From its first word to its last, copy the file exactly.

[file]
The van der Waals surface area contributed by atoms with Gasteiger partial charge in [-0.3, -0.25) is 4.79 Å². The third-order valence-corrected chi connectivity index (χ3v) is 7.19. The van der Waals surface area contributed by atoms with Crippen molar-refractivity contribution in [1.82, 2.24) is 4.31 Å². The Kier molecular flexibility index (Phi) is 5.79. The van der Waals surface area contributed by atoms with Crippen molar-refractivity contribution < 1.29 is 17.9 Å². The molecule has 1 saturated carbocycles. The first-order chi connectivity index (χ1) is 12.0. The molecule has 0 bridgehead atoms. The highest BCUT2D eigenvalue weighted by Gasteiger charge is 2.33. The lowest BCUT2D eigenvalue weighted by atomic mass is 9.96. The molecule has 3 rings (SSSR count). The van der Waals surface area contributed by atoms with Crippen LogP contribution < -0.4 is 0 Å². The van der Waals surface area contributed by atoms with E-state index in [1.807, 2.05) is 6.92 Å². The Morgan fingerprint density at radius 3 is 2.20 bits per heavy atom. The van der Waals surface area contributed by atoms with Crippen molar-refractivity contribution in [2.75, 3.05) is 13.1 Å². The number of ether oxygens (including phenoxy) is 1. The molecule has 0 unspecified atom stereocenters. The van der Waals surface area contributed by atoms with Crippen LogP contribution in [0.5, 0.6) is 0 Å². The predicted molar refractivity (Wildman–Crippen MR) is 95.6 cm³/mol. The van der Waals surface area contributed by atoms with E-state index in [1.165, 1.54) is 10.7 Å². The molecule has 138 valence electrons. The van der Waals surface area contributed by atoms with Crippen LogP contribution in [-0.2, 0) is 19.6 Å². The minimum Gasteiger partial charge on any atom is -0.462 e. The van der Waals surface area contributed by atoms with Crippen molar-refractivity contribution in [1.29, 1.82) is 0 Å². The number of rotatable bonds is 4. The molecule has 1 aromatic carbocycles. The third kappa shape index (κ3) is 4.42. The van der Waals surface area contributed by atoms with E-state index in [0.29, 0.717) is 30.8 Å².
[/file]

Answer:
The van der Waals surface area contributed by atoms with Gasteiger partial charge in [-0.3, -0.25) is 4.79 Å². The third-order valence-corrected chi connectivity index (χ3v) is 7.19. The van der Waals surface area contributed by atoms with Crippen molar-refractivity contribution in [1.82, 2.24) is 4.31 Å². The Kier molecular flexibility index (Phi) is 5.79. The van der Waals surface area contributed by atoms with Crippen molar-refractivity contribution < 1.29 is 17.9 Å². The molecule has 1 saturated carbocycles. The first-order chi connectivity index (χ1) is 12.0. The molecule has 0 bridgehead atoms. The highest BCUT2D eigenvalue weighted by Gasteiger charge is 2.33. The lowest BCUT2D eigenvalue weighted by atomic mass is 9.96. The molecule has 3 rings (SSSR count). The van der Waals surface area contributed by atoms with Crippen LogP contribution < -0.4 is 0 Å². The van der Waals surface area contributed by atoms with E-state index in [1.807, 2.05) is 6.92 Å². The Morgan fingerprint density at radius 3 is 2.20 bits per heavy atom. The van der Waals surface area contributed by atoms with Crippen molar-refractivity contribution in [2.75, 3.05) is 13.1 Å². The number of ether oxygens (including phenoxy) is 1. The molecule has 0 unspecified atom stereocenters. The van der Waals surface area contributed by atoms with Crippen LogP contribution in [0.5, 0.6) is 0 Å². The predicted molar refractivity (Wildman–Crippen MR) is 95.6 cm³/mol. The van der Waals surface area contributed by atoms with E-state index in [1.165, 1.54) is 10.7 Å². The molecule has 138 valence electrons. The van der Waals surface area contributed by atoms with Crippen LogP contribution in [-0.2, 0) is 19.6 Å². The minimum Gasteiger partial charge on any atom is -0.462 e. The van der Waals surface area contributed by atoms with Crippen molar-refractivity contribution in [1.29, 1.82) is 0 Å². The number of rotatable bonds is 4. The molecule has 1 aromatic carbocycles. The third kappa shape index (κ3) is 4.42. The van der Waals surface area contributed by atoms with E-state index in [0.29, 0.717) is 30.8 Å².